John O’Brien • Legal Newsline

Legislation pending in New Jersey would limit the amount a losing party would have to post as a bond for its appeal to $50 million.

The cap is already in place for tobacco companies, but the legislation would allow it to apply to all civil cases. The bill, introduced in March, was recently released by the Assembly Appropriations Committee.

The bill is sponsored by Assemblymen Gary Schaer and John McKeon. Assemblywoman Amy Handlin is a co-sponsor.

Twenty-seven states have passed appeals bond caps, and 11 of the remaining states have caps for tobacco companies.

“Businesses which cannot obtain the financing they need to post a bond for appeal are denied this right by default or must face bankruptcy,” the New Jersey Lawsuit Reform Alliance says.

“Even with a strong case warranting appellate review, the cost of proceeding with litigation is unattainable for many defendants, increasing pressure to settle frivolous claims and risking damage to an entity’s reputation.”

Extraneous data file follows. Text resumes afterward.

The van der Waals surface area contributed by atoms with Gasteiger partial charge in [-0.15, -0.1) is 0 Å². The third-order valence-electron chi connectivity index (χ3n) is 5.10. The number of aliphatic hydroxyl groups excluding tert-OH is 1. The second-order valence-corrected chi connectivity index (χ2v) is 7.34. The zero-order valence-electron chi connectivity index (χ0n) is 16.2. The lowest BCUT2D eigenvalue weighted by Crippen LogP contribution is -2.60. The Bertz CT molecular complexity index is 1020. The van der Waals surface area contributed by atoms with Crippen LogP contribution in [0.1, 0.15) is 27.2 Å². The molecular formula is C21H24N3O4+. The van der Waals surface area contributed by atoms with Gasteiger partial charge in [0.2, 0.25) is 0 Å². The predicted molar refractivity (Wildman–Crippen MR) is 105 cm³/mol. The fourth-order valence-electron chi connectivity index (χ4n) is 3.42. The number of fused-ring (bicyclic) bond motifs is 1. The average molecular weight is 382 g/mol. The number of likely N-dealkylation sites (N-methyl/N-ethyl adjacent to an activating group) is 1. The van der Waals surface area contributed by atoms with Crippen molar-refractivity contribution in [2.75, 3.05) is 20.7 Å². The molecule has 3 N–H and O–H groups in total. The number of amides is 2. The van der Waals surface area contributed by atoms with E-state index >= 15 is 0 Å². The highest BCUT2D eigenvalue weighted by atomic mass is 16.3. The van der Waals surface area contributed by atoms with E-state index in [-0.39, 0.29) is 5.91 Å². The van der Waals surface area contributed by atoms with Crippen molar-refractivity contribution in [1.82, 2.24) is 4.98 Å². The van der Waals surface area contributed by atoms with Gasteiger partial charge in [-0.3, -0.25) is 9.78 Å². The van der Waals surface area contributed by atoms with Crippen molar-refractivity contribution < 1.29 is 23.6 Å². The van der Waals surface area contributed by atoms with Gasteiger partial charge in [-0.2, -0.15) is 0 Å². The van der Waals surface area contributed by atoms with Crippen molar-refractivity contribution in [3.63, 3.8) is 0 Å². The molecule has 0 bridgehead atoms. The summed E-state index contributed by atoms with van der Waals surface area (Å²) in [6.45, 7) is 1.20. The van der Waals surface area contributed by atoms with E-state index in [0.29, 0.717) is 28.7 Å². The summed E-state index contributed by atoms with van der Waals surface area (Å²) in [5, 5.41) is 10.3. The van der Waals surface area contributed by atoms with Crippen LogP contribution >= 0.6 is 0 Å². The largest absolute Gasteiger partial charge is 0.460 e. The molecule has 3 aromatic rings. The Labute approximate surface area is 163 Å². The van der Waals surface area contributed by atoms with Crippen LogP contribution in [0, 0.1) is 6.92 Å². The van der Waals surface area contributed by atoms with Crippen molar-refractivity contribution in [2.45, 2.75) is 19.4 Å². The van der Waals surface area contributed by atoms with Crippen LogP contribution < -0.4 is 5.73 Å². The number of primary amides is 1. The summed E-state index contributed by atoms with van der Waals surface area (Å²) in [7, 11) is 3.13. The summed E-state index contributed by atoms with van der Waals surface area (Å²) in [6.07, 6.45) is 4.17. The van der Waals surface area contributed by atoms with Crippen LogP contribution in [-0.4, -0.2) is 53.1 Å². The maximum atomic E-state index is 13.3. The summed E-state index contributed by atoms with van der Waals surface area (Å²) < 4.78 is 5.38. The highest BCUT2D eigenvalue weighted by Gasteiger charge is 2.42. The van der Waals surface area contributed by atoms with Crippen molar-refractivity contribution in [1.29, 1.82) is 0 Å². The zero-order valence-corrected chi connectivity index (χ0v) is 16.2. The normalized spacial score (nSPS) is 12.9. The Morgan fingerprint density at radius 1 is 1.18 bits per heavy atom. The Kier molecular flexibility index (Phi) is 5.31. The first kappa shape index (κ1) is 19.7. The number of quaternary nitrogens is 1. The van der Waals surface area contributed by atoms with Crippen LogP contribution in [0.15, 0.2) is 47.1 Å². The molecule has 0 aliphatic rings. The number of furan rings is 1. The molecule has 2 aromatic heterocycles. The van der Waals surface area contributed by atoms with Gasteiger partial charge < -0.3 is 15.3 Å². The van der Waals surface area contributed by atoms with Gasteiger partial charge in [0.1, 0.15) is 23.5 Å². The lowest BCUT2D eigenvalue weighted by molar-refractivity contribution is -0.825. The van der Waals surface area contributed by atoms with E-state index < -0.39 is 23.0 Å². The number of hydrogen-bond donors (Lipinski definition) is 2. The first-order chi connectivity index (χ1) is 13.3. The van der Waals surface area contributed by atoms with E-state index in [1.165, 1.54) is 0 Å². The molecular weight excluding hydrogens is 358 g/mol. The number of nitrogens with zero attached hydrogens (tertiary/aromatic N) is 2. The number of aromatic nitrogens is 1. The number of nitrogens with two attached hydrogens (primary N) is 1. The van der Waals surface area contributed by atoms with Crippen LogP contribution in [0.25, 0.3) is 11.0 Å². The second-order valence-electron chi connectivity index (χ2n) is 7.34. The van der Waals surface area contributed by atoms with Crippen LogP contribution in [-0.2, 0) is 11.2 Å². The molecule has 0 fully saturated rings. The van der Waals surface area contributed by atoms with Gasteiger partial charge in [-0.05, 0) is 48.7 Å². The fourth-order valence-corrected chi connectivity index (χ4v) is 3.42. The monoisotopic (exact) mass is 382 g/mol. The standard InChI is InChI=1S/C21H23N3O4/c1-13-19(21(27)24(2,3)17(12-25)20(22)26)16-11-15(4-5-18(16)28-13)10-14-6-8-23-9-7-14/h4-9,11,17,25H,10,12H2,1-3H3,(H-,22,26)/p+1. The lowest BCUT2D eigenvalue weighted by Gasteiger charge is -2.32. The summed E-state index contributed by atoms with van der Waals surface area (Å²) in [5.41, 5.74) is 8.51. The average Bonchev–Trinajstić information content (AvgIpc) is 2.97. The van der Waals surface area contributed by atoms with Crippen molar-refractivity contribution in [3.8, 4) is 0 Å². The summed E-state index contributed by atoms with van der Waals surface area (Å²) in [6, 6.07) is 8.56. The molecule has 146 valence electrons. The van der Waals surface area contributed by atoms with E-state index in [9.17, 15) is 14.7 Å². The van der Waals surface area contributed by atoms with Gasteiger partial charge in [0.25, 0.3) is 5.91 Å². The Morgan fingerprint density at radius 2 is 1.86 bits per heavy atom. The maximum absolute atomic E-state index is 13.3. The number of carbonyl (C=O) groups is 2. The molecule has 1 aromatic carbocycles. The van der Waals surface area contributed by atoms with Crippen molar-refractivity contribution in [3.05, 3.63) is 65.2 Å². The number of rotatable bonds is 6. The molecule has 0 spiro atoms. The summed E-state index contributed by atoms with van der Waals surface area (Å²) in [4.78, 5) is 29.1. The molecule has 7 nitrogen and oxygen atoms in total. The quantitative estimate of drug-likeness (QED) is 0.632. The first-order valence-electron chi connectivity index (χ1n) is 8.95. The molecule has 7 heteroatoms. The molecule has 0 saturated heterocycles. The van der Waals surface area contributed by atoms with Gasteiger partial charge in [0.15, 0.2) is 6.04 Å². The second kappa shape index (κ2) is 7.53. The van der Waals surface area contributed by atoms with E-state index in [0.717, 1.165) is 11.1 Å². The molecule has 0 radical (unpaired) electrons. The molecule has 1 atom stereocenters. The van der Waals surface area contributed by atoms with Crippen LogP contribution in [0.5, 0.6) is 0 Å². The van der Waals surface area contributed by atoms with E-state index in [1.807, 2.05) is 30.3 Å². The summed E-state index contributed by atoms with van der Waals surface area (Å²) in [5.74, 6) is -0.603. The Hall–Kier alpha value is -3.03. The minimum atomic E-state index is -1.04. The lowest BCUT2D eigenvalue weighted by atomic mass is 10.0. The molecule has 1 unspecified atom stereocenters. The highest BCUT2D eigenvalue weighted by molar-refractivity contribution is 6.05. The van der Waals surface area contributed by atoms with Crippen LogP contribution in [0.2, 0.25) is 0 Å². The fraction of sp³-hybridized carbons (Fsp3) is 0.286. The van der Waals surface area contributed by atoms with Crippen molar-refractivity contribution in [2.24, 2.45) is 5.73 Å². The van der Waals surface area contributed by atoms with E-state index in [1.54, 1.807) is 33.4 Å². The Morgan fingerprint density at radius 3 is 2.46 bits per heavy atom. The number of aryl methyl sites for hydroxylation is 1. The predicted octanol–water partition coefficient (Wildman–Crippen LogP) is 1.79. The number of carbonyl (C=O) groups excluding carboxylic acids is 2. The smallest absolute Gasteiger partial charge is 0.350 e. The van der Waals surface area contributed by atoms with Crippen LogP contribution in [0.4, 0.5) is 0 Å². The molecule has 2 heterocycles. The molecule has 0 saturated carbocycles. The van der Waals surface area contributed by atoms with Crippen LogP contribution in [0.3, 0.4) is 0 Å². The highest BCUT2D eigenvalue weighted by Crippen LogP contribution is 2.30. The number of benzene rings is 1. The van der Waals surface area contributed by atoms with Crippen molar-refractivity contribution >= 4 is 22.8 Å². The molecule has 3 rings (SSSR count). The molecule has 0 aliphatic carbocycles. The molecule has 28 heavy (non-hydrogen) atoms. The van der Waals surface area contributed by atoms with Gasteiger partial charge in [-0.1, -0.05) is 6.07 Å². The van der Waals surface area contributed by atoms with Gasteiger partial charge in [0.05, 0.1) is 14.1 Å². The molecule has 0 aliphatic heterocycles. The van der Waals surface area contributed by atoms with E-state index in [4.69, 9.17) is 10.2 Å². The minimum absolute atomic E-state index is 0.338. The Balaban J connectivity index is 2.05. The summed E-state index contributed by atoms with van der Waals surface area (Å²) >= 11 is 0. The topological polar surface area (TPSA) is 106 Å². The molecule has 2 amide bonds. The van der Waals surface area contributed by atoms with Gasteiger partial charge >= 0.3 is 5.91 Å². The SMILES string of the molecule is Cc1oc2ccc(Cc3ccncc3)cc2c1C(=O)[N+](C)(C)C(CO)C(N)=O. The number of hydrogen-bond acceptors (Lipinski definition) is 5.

New Jersey’s reputation recently took a hit when a Pacific Research Institute study ranked the state’s as the most worrisome tort system. The study was based on plaintiff awards and settlements, the amount of lawsuits, tort rules and reforms, venue reforms and judicial-selection reforms.

New Jersey also popped up on the American Tort Reform Foundation’s Judicial Hellholes report late last year. The report singled out Atlantic County.